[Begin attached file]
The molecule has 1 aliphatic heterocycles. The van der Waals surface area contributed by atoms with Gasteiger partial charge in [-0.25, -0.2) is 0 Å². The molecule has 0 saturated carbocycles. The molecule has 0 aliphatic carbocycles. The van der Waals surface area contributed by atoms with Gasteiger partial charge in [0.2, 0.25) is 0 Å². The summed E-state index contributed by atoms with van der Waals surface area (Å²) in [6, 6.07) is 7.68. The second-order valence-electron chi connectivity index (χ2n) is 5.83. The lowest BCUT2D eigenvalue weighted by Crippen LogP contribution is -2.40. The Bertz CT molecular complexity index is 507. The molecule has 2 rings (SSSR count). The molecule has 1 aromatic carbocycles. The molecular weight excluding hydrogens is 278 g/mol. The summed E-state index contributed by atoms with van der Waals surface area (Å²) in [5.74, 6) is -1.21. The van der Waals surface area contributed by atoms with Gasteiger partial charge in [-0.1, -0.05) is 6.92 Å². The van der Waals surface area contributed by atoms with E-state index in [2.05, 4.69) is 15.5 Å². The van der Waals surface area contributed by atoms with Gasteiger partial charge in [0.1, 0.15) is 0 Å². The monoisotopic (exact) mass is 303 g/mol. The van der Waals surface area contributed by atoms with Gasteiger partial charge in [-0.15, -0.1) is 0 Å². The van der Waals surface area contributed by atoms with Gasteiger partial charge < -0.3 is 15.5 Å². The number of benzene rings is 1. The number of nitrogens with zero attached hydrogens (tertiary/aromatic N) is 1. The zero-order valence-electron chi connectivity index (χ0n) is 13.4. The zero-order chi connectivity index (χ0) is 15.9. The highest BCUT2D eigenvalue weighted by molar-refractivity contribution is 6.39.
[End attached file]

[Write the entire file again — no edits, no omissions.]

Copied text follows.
The molecule has 1 aliphatic heterocycles. The van der Waals surface area contributed by atoms with Gasteiger partial charge in [-0.25, -0.2) is 0 Å². The molecule has 0 saturated carbocycles. The molecule has 0 aliphatic carbocycles. The van der Waals surface area contributed by atoms with Gasteiger partial charge in [0.2, 0.25) is 0 Å². The summed E-state index contributed by atoms with van der Waals surface area (Å²) in [6, 6.07) is 7.68. The second-order valence-electron chi connectivity index (χ2n) is 5.83. The lowest BCUT2D eigenvalue weighted by Crippen LogP contribution is -2.40. The Bertz CT molecular complexity index is 507. The molecule has 2 rings (SSSR count). The molecule has 1 aromatic carbocycles. The molecular weight excluding hydrogens is 278 g/mol. The summed E-state index contributed by atoms with van der Waals surface area (Å²) in [5.74, 6) is -1.21. The van der Waals surface area contributed by atoms with Gasteiger partial charge in [-0.1, -0.05) is 6.92 Å². The van der Waals surface area contributed by atoms with E-state index in [2.05, 4.69) is 15.5 Å². The van der Waals surface area contributed by atoms with Gasteiger partial charge in [0.1, 0.15) is 0 Å². The monoisotopic (exact) mass is 303 g/mol. The van der Waals surface area contributed by atoms with Gasteiger partial charge in [-0.15, -0.1) is 0 Å². The van der Waals surface area contributed by atoms with Gasteiger partial charge < -0.3 is 15.5 Å². The number of benzene rings is 1. The number of nitrogens with zero attached hydrogens (tertiary/aromatic N) is 1. The zero-order valence-electron chi connectivity index (χ0n) is 13.4. The zero-order chi connectivity index (χ0) is 15.9. The highest BCUT2D eigenvalue weighted by molar-refractivity contribution is 6.39.